The Q3 ocean carrier reporting season has kicked off with OOCL’s third-quarter turbo-charged operational numbers, says an article published on The Loadstar.
This bellwether data is confirmation that shipping lines have enjoyed another record quarter, while the collapse of demand in the latter weeks of the period will only impact earnings in Q4 onwards, due to the lag in voyage accounting.
Despite a 3.4% year-on-year decline in OOCL’s Q3 network liftings, to 1,748,082 teu, revenue jumped 16.9%, to just over $5bn, for an average rate per teu of $2,886 – up 21.1% on Q3 21.
Subsidiary to revenue total
It is the third consecutive quarter in which Hong Kong-based OOCL’s turnover has exceeded $5bn and takes the Cosco Shipping subsidiary to a nine-month revenue total of $15.5bn, 43% higher than the corresponding period of the year before.
Drilling down to the performance of OOCL’s regional activities, Asia-Europe volumes were down 7.3%, compared with the past year, to 384,919 teu, while volumes on transpacific services slumped by 14.4%, to 419,386 teu.
OOCL’s biggest trade
However, on OOCL’s biggest trade, intra-Asia/Australasia, which accounted for 47% of its liftings during the quarter, the carrier recorded a healthy 4.7% growth, to 829,752 teu.
Higher contract rates
Revenue-wise, the carrier recorded significant jumps in three out of its four sectors. Intra-Asia/Australasia turnover leaped 29.6%, to $1.46bn, and was up 26.2% on its transatlantic services, to $370,000, and 21.5% up on the transpacific, to $1.9bn, due to higher contract rates.
Meanwhile, according to reports to The Loadstar, despite a substantial blanking exercise, ships from Asia are still sailing light, putting huge downward pressure on spot and short-term rates.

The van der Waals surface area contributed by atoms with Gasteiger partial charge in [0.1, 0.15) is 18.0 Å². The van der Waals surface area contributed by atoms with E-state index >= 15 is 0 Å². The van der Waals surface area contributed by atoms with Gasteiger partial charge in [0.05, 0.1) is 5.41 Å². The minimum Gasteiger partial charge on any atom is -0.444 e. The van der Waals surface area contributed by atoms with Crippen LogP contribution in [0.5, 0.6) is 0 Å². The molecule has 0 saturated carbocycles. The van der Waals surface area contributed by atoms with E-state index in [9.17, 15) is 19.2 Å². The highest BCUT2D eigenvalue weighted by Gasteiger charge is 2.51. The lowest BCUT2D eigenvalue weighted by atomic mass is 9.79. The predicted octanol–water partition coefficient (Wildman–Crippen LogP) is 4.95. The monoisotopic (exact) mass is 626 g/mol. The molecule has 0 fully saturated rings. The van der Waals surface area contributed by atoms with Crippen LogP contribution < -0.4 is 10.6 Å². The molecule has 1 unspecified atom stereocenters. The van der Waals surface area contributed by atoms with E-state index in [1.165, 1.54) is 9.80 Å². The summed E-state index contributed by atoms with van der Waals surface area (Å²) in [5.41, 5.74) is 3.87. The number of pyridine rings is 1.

Indeed, the Freightos Baltic Index (FBX) component for China to the US west coast fell another 20% last week, to $2,361 per 40ft, and has now lost two-thirds of its value since May.
This is prompting BCOs to request a renegotiation of long-term transpacific contract rates, with some carriers understood to be granting ‘temporary’ rate reductions and/or relaxing their MQC (minimum quantity commitment) terms where orders have been cut.
OOCL and its peers will be hoping for a pick-up in demand following China’s Golden Week holiday last week, but carriers fear forward-booking prospects will get weaker still for November and December.
OOCL’s parent, OOIL (Orient Overseas International), only commented on the carrier’s performance for the H1 and full-year earnings and, at the time of the release of the results for the first six months in July, referred to difficulties with outlook visibility.
“We see an array of conflicting signals that provide little clarity in terms of the outlook,” it said.
“Undoubtedly there are legitimate concerns about the impact of inflation and interest rate rises on consumer spending in many key economies.”
OOIL’s parent, Cosco Shipping, is ranked the fourth-biggest ocean carrier, behind MSC, Maersk and CMA CGM, with a combined fleet of 465 ships for a capacity of 2.9m teu. It has an orderbook of 34 vessels for 587,000 teu, including 12 23,000 teu ships stemmed for delivery from next year, and ten 16,000 teu ships for 2024 delivery for OOCL.
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Source: The Loadstar